What’s going on everyone, my name is Kevin McLaughlin and if you Google me, you will find a semi-pro rugby player that isn’t me. So who am I? What am I?

Well first and foremost I’m a dog owner, have been for years and will be for decades because a man’s dog is loyal, playful, and an easy scapegoat when your girlfriend asks who ate the rest of her breakfast.

I grew up just south of Boston, MA and I’m proud of that. Living in the suburbs of this great city gives me the ability to tell New Yorkers “Yeah I’m a Bostonian” but I also have the freedom to drive without city traffic, avoid parallel parking, and lounge in my backyard.

Sports have always been a focus for me because I’m competitive and few things pain me more than losing. High school taught me that my third grade baseball coach had no eye for talent, golf is not a sissy sport, and that there is no better feeling than being part of a team.

I have been fortunate enough to witness many championship victories by my favorite sports teams because after all, Boston is TitleTown, USA. I stayed up all night to witness the Red Sox reverse the curse, I ignored every non-Patriots fan, and I cheered like a mad man for the Bruins even though hockey is not my sport.

When I came to school, I was looking to continue my involvement with physical activity while also focusing on my academics. I was able to balance both of these important aspects of my life and remain successful in doing so.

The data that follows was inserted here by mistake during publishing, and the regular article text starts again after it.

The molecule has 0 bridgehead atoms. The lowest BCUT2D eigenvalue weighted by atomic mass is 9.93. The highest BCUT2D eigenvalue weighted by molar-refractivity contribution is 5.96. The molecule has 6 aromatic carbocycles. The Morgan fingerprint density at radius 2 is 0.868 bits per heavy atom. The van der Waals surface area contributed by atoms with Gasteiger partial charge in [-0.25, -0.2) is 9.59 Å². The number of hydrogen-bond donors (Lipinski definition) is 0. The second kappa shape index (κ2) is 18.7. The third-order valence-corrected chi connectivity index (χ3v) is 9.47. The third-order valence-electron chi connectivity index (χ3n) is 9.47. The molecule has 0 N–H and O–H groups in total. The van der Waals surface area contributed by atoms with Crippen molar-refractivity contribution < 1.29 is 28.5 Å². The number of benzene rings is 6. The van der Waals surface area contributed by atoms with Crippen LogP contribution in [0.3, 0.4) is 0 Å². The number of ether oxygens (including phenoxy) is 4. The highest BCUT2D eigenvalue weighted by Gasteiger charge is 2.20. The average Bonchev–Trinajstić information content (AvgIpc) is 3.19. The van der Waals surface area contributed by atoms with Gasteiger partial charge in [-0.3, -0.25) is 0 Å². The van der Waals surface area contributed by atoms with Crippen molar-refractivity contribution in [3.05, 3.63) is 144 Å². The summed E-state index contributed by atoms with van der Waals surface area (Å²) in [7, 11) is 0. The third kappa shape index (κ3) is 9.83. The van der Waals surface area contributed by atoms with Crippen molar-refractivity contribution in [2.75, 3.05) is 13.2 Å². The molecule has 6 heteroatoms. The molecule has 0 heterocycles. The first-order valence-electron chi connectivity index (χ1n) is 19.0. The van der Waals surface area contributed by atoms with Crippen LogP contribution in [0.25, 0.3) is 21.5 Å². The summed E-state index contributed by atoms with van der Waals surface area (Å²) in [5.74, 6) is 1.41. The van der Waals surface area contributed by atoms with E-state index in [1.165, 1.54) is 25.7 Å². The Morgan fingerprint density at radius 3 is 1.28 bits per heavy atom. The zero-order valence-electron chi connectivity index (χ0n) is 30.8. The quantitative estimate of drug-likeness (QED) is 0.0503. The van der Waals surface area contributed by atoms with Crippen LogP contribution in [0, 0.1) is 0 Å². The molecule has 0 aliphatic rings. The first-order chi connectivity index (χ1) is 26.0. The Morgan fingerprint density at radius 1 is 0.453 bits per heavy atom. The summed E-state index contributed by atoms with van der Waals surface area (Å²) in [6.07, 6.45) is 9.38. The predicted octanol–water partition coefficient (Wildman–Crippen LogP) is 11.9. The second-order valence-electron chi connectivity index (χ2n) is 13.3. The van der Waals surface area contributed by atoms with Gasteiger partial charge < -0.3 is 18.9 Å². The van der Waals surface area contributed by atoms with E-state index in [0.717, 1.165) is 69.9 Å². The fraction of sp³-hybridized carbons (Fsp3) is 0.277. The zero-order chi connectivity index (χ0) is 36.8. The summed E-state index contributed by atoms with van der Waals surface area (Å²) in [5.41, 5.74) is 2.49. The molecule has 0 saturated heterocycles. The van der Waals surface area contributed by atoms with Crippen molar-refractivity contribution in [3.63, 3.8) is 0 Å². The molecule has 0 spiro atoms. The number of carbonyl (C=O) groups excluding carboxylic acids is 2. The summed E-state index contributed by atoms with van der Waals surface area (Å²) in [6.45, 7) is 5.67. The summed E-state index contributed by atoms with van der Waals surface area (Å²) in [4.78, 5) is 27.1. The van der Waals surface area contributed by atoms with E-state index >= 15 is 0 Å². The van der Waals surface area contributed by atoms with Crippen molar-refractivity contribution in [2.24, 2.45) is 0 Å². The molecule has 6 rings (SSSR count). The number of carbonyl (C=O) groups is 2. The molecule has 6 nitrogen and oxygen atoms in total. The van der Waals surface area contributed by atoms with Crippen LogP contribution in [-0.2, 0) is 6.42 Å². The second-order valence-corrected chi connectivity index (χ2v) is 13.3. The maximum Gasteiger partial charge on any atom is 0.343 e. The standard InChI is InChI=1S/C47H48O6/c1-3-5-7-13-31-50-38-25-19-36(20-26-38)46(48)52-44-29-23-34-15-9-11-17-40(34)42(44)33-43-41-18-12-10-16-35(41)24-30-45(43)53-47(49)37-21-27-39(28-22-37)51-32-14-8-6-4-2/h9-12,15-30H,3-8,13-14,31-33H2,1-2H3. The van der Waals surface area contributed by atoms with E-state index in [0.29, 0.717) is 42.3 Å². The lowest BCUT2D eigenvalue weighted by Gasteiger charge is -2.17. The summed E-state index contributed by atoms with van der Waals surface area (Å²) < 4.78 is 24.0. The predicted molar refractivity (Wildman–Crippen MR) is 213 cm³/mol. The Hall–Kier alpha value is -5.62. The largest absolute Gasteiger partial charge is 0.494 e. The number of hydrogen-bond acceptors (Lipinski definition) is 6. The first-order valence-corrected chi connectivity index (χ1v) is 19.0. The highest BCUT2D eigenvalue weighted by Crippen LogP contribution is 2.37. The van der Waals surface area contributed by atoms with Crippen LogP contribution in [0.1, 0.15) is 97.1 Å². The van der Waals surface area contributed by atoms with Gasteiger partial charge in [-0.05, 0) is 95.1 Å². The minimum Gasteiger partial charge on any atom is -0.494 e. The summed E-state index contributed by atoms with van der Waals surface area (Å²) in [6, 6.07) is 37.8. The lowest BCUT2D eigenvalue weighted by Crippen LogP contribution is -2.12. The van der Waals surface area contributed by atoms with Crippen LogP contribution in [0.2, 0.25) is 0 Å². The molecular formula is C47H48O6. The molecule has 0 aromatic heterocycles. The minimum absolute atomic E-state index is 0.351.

Organized sports are great, they build character and teach you to be a member of a team or organization, but there is something to be said for achieving you own individual goals. Hiking is something that I love to do because it brings me to the outdoors and presents physical challenges.

A difficult hike is a physical manifestation of daily challenges and it represents accomplishing daily goals. Getting started can be difficult, progressing towards your goal is challenging and sometimes frustrating but the end comes into site.

Reaching the summit or accomplishing your goal is the reward for your hard work, and the hike back down is when you get to soak in the positive feelings from all of your hard work.

Being outdoors is a place to focus on yourself and make yourself better and this is something that I need, and everyone needs in some capacity. A career is most important but my outdoor adventures provide balance in my life.